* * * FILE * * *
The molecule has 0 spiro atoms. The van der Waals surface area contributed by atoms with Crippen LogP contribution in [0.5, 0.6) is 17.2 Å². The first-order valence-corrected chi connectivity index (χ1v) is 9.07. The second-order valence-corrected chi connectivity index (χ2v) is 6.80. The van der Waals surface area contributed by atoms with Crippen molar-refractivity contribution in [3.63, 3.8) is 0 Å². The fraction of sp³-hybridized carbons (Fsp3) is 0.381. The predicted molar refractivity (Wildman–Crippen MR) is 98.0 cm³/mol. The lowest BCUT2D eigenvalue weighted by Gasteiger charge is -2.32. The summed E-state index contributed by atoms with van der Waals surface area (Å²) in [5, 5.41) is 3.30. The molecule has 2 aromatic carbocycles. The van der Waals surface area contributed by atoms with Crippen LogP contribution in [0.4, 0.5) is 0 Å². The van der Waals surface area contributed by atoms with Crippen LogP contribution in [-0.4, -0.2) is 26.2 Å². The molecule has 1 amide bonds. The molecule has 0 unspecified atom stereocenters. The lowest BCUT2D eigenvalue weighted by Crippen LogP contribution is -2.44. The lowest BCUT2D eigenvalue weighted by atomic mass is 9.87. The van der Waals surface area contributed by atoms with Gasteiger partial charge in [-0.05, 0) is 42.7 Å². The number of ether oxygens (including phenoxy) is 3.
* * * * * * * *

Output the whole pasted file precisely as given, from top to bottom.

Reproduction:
The molecule has 0 spiro atoms. The van der Waals surface area contributed by atoms with Crippen LogP contribution in [0.5, 0.6) is 17.2 Å². The first-order valence-corrected chi connectivity index (χ1v) is 9.07. The second-order valence-corrected chi connectivity index (χ2v) is 6.80. The van der Waals surface area contributed by atoms with Crippen molar-refractivity contribution in [3.63, 3.8) is 0 Å². The fraction of sp³-hybridized carbons (Fsp3) is 0.381. The predicted molar refractivity (Wildman–Crippen MR) is 98.0 cm³/mol. The lowest BCUT2D eigenvalue weighted by Gasteiger charge is -2.32. The summed E-state index contributed by atoms with van der Waals surface area (Å²) in [5, 5.41) is 3.30. The molecule has 2 aromatic carbocycles. The van der Waals surface area contributed by atoms with Crippen LogP contribution in [0.4, 0.5) is 0 Å². The van der Waals surface area contributed by atoms with Crippen LogP contribution in [-0.4, -0.2) is 26.2 Å². The molecule has 1 amide bonds. The molecule has 0 unspecified atom stereocenters. The lowest BCUT2D eigenvalue weighted by Crippen LogP contribution is -2.44. The lowest BCUT2D eigenvalue weighted by atomic mass is 9.87. The van der Waals surface area contributed by atoms with Gasteiger partial charge in [-0.05, 0) is 42.7 Å². The number of ether oxygens (including phenoxy) is 3.